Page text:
A new comet called Comet C/2020 F3 NEOWISE was discovered by NASA’s Near Earth Object Wide-field Infrared Survey Explorer telescope. It can be seen by skywatchers at predawn.
According to EarthSky.org, the comet was closest to the Sun on July 3 at 43 million km, which is closer than the average distance between the Sun and Mercury.I t will be at its highest in the dawn sky around July 11, after which it will gradually approach the horizon each day. By mid-July, the comet will be visible at dusk in the northwest horizon.
It is said that if the comet manages to stay brighter, it will also be visible in the second half of July during evening dusk.
The comet will come the closest to Earth on July 22-23, which is when skywatchers across Northern hemisphere including in India will be able to see it with naked eyes or using binoculars after sunset.
The comet will start fading away when it starts entering the outer parts of the solar system in August. Comet NEOWISE is a binocular object. Some skywatchers are claiming to have seen it with bare eyes. However, that will not be possible for everyone. So if you want to check out this comet, we recommend that you get a good pair of binoculars.
Comet NEOWISE from ISS, July 5th pic.twitter.com/pAbGdtchAc
— Seán Doran (@_TheSeaning) July 7, 2020
Comet C/2020 F3 Neowise image taken with 300mm lens, f/5.6, Nikon Z6, 0,4s, ISO 1600 from Wolfurt / Austria. The comet was clearly visible with the unaided eye, it was beautiful in the 10×50 binoculars. #comet #neowise pic.twitter.com/hBGeJZKtie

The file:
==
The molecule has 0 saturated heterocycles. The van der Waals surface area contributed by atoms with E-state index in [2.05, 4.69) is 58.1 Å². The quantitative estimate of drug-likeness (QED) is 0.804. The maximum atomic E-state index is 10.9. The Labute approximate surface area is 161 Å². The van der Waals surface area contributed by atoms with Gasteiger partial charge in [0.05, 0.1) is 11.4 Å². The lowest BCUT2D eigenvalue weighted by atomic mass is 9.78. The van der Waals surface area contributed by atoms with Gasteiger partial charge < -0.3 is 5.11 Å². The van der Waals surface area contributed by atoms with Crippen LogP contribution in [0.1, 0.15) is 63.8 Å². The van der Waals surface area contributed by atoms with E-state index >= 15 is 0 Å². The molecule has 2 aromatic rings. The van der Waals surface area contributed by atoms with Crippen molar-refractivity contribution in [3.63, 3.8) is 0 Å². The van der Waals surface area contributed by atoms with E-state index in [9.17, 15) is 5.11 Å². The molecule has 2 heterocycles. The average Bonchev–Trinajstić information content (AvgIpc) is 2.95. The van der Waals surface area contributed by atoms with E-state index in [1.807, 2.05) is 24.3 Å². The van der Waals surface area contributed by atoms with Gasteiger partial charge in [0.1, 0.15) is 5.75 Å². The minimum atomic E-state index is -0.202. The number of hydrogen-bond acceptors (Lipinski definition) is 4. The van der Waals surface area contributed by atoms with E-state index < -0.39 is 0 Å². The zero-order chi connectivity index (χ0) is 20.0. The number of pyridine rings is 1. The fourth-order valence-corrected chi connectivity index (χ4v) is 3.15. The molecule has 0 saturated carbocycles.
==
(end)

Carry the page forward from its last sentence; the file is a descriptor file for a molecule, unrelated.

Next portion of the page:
— Philipp Salzgeber (@astro_graph) July 5, 2020
Comet NEOWISE and the city of Toronto, Ontario, Canada 🍁! I was up really early for this shot. It’s not often that we get the opportunity to see or photograph a comet of this brightness and with a tail. I hope you like it!🤩 https://t.co/BFyxFFw2DE pic.twitter.com/sGZBiEVryM
— Kerry LH💫 (@weatherandsky) July 5, 2020
I have a strong dislike of early mornings—but so worth it today because wow is that comet beautiful! C/2020 F3 (NEOWISE) I was at Sunset Crater by 4AM. It was an easy naked-eye object, but really rewarding through binoculars. Last pic is closest to naked eye scale.#neowise pic.twitter.com/1I0Cx2fZQJ
— Jeremy Perez (@jperez1690) July 5, 2020
According to NASA, Comet NEOWISE’s nucleus is about 5 km and it is covered with sooty particles leftover from its formation near the birth of our solar system 4.6 billion years ago. The next time this comet will be visible from Earth will be the year 8,786 — which is almost over 6,000 years later.
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